March 14, 2019 

By Brian W. Carter 

Contributing Writer


Stacy Milner cares about Black youth and wants to make sure they have access to the tools necessary to be successful in life. She is also highlighting that path through Historically Black Colleges and Universities (HBCU) with her diversity outreach program, Entertainment Industry College Outreach Program (EICOP).


“We are dedicated to educating, training and recruiting the best and brightest diverse student leaders from our nation’s Historically Black Colleges & Universities (HBCUs) and other Predominately Minority Institutions (PMIs) for careers in the media, entertainment and communication industry,” said Milner.


Originally from Dayton, OH, Milner moved to Los Angeles to live with her aunt and uncle after high school.


“The goal was to gain residency to make college more affordable,” said Milner. “I got my first job as an NBC Page that began my career journey.”


She eventually became the executive assistant to the network chairman and president and went on to work at Paramount Studios as the assistant to the chairman of the studio’s television group.


“During my days of working for the top brass at NBC, I realized no one wanted to call for temporary support when a senior level executive’s assistant was out for the day,” said Milner. “After seeing the need for quality temporary support, I started my own employment agency, Executive Temps.”


She continued, “We have been exclusively serving the industry top tier temporary staff for 30 years. As a result of my early career success, I never attended college.”


EICOP is the bridge she created in which youth of color would cross to a higher education. Founded in 2010, EICOP is a scholastic, workforce development non-profit organization. They developed the bi-annual HBCU College Tours, which were designed to educate, develop and recruit gifted HBCU students for careers across the entertainment industry. It was out of the EICOP that a special program would be born.


“The success of our tours resulted in EICOP joining forces with The White House Initiative on Historically Black Colleges and Universities under President Obama’s administration to showcase talented young men and women produced by our nation’s HBCUs,” said Milner. “From this partnership we launched our signature Los Angeles based HBCUs in L.A. Internship Program.”


The program focuses on educating, developing, training and placing students in internships with major studios, networks, talent agencies and production companies. It serves as an innovative pipeline to provide access and opportunity to student groups who have traditionally been underrepresented.


“The HBCU in L.A. Internship Program provides an immersive educational real-world work experience essential for launching and leveraging a career inside Hollywood’s coveted inner circle,” said Milner.


HBCUs in L.A. provides housing for a select group of the top performing student leaders to participate in an 8-10-week paid summer internship experience.


“Our goal is to increase attendance at Historically Black Colleges and Universities through our program,” said Milner. “When students see HBCUs providing these types of pathways to their career goals in the entertainment industry, they will see one more reason to opt for the rich experience of attending an HBCU.”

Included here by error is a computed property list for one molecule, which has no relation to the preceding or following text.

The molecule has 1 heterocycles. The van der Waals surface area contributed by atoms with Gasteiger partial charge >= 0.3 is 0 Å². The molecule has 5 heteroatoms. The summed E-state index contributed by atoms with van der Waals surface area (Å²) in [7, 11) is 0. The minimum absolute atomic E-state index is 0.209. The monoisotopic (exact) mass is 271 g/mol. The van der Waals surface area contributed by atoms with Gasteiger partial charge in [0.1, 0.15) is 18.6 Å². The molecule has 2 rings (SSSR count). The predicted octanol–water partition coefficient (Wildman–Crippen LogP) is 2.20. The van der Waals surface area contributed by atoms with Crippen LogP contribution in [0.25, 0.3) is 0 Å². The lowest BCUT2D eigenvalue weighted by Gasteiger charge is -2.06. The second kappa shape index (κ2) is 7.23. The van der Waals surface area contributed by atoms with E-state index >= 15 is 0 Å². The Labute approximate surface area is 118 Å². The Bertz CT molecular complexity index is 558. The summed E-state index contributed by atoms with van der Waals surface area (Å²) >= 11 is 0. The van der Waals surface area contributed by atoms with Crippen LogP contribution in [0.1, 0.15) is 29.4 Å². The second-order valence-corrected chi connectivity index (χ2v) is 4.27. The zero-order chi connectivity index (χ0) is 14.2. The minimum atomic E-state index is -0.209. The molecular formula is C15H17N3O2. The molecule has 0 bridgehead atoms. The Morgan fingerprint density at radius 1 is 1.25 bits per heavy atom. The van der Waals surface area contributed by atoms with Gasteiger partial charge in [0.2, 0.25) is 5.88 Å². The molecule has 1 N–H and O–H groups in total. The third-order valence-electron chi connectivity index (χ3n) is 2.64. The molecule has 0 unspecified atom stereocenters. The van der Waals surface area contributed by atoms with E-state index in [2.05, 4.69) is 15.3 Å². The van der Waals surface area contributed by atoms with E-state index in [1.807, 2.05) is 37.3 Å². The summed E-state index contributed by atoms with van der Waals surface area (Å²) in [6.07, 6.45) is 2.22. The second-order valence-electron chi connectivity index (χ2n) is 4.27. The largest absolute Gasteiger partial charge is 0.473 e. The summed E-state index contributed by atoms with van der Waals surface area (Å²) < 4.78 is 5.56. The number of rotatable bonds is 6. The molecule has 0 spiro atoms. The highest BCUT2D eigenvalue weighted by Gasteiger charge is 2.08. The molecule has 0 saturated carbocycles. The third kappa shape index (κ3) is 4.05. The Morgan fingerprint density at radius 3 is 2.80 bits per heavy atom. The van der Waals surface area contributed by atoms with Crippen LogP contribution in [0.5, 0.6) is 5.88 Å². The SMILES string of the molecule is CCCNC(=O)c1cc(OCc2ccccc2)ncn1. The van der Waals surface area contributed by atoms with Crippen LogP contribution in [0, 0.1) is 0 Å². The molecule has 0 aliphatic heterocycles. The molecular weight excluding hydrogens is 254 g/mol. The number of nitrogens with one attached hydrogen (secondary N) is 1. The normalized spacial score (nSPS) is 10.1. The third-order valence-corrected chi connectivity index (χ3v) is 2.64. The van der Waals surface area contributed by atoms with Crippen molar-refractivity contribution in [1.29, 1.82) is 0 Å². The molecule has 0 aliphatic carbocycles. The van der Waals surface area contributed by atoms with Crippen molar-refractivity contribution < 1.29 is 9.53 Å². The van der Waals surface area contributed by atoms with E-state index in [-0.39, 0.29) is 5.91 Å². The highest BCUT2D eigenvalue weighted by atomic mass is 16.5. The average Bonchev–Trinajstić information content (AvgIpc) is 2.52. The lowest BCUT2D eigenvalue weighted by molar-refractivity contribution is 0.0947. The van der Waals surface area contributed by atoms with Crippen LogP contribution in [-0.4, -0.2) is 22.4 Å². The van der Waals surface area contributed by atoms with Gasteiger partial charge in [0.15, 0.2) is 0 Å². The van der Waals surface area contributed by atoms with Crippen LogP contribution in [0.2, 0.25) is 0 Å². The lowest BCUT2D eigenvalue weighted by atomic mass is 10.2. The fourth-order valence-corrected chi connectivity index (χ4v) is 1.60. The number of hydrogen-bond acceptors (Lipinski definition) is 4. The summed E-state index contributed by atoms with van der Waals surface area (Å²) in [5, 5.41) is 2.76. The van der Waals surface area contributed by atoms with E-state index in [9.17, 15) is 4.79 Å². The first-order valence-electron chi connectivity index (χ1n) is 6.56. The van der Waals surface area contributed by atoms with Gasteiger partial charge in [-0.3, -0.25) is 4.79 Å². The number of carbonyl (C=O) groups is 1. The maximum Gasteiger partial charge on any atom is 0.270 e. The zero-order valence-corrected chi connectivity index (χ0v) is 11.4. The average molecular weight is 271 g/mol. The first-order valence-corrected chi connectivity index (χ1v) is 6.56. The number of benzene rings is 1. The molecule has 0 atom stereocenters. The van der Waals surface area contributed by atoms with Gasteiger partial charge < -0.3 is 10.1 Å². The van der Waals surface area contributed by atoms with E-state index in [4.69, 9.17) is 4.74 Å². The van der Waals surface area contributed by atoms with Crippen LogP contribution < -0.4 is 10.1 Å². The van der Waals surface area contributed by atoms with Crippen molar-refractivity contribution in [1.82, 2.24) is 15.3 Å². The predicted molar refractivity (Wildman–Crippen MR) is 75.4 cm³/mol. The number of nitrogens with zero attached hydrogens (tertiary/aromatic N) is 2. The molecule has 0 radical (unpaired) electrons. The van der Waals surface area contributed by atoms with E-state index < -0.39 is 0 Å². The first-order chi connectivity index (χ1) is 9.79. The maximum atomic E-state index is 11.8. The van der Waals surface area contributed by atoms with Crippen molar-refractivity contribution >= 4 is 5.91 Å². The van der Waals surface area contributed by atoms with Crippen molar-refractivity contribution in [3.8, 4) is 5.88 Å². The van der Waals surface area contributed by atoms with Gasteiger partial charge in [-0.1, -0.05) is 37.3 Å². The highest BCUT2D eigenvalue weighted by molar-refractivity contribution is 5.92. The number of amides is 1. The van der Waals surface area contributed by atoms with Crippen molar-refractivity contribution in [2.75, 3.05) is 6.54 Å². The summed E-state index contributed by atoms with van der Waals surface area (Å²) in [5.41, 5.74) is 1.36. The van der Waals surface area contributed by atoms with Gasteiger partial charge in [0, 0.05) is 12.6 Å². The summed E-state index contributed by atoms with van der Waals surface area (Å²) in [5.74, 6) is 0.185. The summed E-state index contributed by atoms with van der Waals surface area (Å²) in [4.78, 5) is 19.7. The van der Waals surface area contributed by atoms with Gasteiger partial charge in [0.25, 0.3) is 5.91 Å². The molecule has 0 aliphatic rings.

HBCU in L.A. celebrated their inaugural year in summer of 2017, which saw the first group of 15 interns arrive in Los Angeles, having been chosen from more than 700 applicants. In 2018, 30 interns were invited to participate, chosen from more than 2000 applicants.


“Interest in the program is not surprising considering the lack of access that has persisted for the population it serves,” said Milner. “The impact has been tremendous given the fact the in just two short summers 10 HBCU students are now living and thriving in Los Angeles working with major talent agencies, studios, networks and production companies.”


Milner discussed when the reveal of the Oscar nominees in 2016 began early calls for more diversity in the entertainment industry. The HBCU in L.A. program became a timely response to that lack of diversity.


“Following the #OSCARSOWHITE backlash, the industry was looking for a solution to their lack of diverse representation,” said Milner. “HBCU in L.A. has proven to be that solution when it comes to meeting the industry’s desire to recruit and develop a workforce that is reflective of the communities they serve.”


HBCU in L.A. is growing and there are plans to expand the program beyond Los Angeles in 2020. Milner is in planning to create a semester-based HBCU program. This summer will see the kick-off of HBCU Hollywood Welcome Week inviting a new class of HBCU students to the L.A. program. Milner also wanted to share something with the community.


“We invite your readers to join us in our mission of creating a more diverse and inclusive entertainment industry,” said Milner. “Tell your friends and support these kids.


“If you know of a company that would be interested in becoming a sponsor or if you would like to donate to our organization.


“Together we can shape the entertainment industry for the next generation.”


For more information on Entertainment Industry College Outreach Program and the HBCU in L.A. program, please visit us at

Category: Business